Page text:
“Sinn Féin has facilitated government legislation and initiative despite reservation in order to provide for a future for our domestic forestry sector and environment.  The department, though, have consistently squandered the goodwill from opposition and stakeholders.


“Ultimately, responsibility for this lies with Minister for Agriculture.  I have written to the Chairman of the Oireachtas Committee on Agriculture, Food and the Marine to request that an urgent hearing be held with the Minister at the soonest opportunity on this subject.”


Matt Carthy brings Dáil Bill to regulate school contributions and end unfair pressure on families

Matt Carthy brings Dáil Bill to regulate school contributions and end unfair pressure on families


Cavan Monaghan Sinn Féin TD, Matt Carthy, has this week published legislation which will regulate voluntary school contributions which, he says, are placing unfair financial pressure on families.


Deputy Carthy wrote the legislation alongside his party’s Education spokesperson, Donnchadh Ó Laoghaire.  Among other measures the new law would prevent families being singled out for not being able to meet these often crippling costs associated with ‘voluntary contributions’.


The Sinn Féin representatives have also called on the government to fund the education system properly, so that schools do not feel the need to fundraise to cover basic costs.


Teachta Carthy said:


“Too many families are facing a cost of living crisis.  On top on high rents and mortgages, high insurance costs and increasing energy bills families with school-going children are also faced with the costs of books, uniforms and school transport.  This time of year can be an absolute nightmare.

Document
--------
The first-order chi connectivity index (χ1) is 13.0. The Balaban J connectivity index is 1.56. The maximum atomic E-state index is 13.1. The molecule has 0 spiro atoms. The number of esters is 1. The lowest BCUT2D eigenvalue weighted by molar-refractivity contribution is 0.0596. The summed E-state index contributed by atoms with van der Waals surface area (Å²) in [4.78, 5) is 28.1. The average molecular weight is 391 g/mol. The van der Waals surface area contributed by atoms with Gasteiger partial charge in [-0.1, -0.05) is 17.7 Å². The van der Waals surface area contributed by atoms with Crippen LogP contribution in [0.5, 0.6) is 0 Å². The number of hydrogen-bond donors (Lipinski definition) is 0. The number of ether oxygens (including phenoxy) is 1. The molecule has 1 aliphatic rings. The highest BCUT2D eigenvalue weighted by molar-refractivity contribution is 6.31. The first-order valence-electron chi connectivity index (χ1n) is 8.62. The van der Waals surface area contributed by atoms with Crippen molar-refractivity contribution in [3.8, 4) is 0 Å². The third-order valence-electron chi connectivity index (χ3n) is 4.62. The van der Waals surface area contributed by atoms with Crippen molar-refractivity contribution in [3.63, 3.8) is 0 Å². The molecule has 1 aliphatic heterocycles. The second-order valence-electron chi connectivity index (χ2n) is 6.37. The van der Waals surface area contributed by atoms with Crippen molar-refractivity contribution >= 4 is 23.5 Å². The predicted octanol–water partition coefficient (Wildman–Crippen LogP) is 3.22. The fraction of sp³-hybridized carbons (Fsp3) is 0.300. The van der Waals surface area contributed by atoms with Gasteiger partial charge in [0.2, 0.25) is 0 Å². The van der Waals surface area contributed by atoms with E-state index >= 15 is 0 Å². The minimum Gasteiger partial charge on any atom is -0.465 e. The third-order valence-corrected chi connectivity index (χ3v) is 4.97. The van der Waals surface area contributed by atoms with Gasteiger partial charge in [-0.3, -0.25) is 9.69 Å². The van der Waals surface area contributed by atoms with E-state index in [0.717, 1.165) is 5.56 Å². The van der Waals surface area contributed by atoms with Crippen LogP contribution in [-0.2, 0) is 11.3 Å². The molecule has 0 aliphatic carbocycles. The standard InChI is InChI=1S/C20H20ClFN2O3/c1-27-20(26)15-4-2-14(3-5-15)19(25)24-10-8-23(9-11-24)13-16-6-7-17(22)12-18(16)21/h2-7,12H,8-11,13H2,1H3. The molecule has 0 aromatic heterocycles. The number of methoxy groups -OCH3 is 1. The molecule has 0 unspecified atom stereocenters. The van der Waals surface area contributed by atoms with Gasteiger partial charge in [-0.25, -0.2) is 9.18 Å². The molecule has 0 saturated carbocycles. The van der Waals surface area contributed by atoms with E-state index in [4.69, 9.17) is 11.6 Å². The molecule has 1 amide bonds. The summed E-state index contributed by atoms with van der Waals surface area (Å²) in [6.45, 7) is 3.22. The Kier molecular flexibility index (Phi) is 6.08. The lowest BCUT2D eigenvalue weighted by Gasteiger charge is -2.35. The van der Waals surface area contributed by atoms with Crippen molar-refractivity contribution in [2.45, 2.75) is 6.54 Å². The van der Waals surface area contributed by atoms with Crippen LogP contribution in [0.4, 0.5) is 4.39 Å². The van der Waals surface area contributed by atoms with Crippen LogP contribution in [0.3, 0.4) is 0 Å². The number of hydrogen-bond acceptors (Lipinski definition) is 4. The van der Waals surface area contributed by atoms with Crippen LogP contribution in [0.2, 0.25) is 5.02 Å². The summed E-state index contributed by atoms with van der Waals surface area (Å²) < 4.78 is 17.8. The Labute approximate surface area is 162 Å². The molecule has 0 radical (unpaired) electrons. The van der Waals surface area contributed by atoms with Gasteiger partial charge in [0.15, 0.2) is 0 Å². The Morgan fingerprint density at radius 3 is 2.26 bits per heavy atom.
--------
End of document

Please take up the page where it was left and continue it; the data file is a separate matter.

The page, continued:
“This week, I and my colleague Donnchadh Ó Laoghaire have published legislation to ease one pressure on families by tackling so-called voluntary contributions.


“This week, as children return to school, thousands of families will be getting requests from schools for voluntary contributions, which can put huge additional pressure of their finances.


“Year on year, families are being crippled by requests for contributions of very often well over €100 or €200 per child, and even as much as €300-400 in some cases.  These are huge sums for families to be expected to pull together in a matter of weeks.


“We know that in reality, these contributions are voluntary in name only.  In some parts of the country, students and families can be denied certain services and extra-curricular activities and they can face stigma.


“The legislation we have published would bring an end to the pressure on families to make these donations.  Our Bill will place an obligation on schools to make clear to families that these contributions are voluntary.  It will ensure that no child is stigmatised or denied opportunities because their parents are not in a position to make a contribution.


“Our Bill will prohibit schools from contacting parents more than once per school year looking for contributions, and will work to end the stigma by disallowing any reminders of these contributions to be sent home with their children.


“It will ensure transparency, by placing an obligation on schools and the Department of Education to publish online the total amount collected in voluntary contributions and how this has been spent in each school.


“Crucially, our Bill sets out a pathway for bringing about an end to voluntary contributions for good once capitation levels are adequately restored by Government”.


Schools are underfunded


Teachta Carthy continued:  “The reason that families are being put under this financial pressure is because the government has consistently underfunded our schools to the point that they feel they have to fundraise just to cover the basics. It has to end.